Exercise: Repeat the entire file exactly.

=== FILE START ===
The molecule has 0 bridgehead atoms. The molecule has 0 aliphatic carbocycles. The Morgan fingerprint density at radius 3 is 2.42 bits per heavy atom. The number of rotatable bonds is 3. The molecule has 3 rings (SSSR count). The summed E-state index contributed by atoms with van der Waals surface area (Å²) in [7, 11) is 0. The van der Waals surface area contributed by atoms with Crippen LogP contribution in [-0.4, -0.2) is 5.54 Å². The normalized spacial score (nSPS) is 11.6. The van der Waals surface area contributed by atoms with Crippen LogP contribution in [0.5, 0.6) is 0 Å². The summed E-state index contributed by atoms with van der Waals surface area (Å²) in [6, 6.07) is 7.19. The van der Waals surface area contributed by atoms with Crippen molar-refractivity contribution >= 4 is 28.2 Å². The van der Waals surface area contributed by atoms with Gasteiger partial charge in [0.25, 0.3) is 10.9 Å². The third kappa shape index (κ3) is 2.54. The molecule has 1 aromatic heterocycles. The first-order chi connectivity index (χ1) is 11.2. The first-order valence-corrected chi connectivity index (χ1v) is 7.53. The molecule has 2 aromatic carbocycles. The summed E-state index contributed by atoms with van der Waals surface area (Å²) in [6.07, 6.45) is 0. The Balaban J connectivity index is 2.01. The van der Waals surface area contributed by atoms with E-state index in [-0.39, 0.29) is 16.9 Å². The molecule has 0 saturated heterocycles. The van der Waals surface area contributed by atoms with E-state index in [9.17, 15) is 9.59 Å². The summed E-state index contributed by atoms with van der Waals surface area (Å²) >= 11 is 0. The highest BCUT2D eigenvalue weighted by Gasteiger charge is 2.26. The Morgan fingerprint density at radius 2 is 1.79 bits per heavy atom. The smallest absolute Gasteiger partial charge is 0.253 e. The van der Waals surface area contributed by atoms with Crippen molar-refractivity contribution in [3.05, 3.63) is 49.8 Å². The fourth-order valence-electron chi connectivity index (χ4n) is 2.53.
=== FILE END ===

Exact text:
The molecule has 0 bridgehead atoms. The molecule has 0 aliphatic carbocycles. The Morgan fingerprint density at radius 3 is 2.42 bits per heavy atom. The number of rotatable bonds is 3. The molecule has 3 rings (SSSR count). The summed E-state index contributed by atoms with van der Waals surface area (Å²) in [7, 11) is 0. The van der Waals surface area contributed by atoms with Crippen LogP contribution in [-0.4, -0.2) is 5.54 Å². The normalized spacial score (nSPS) is 11.6. The van der Waals surface area contributed by atoms with Crippen LogP contribution in [0.5, 0.6) is 0 Å². The summed E-state index contributed by atoms with van der Waals surface area (Å²) in [6, 6.07) is 7.19. The van der Waals surface area contributed by atoms with Crippen molar-refractivity contribution >= 4 is 28.2 Å². The van der Waals surface area contributed by atoms with Gasteiger partial charge in [0.25, 0.3) is 10.9 Å². The third kappa shape index (κ3) is 2.54. The molecule has 1 aromatic heterocycles. The first-order chi connectivity index (χ1) is 11.2. The first-order valence-corrected chi connectivity index (χ1v) is 7.53. The molecule has 2 aromatic carbocycles. The summed E-state index contributed by atoms with van der Waals surface area (Å²) in [6.07, 6.45) is 0. The Balaban J connectivity index is 2.01. The van der Waals surface area contributed by atoms with E-state index in [-0.39, 0.29) is 16.9 Å². The molecule has 0 saturated heterocycles. The van der Waals surface area contributed by atoms with E-state index in [9.17, 15) is 9.59 Å². The summed E-state index contributed by atoms with van der Waals surface area (Å²) >= 11 is 0. The highest BCUT2D eigenvalue weighted by Gasteiger charge is 2.26. The Morgan fingerprint density at radius 2 is 1.79 bits per heavy atom. The smallest absolute Gasteiger partial charge is 0.253 e. The van der Waals surface area contributed by atoms with Crippen molar-refractivity contribution in [3.05, 3.63) is 49.8 Å². The fourth-order valence-electron chi connectivity index (χ4n) is 2.53.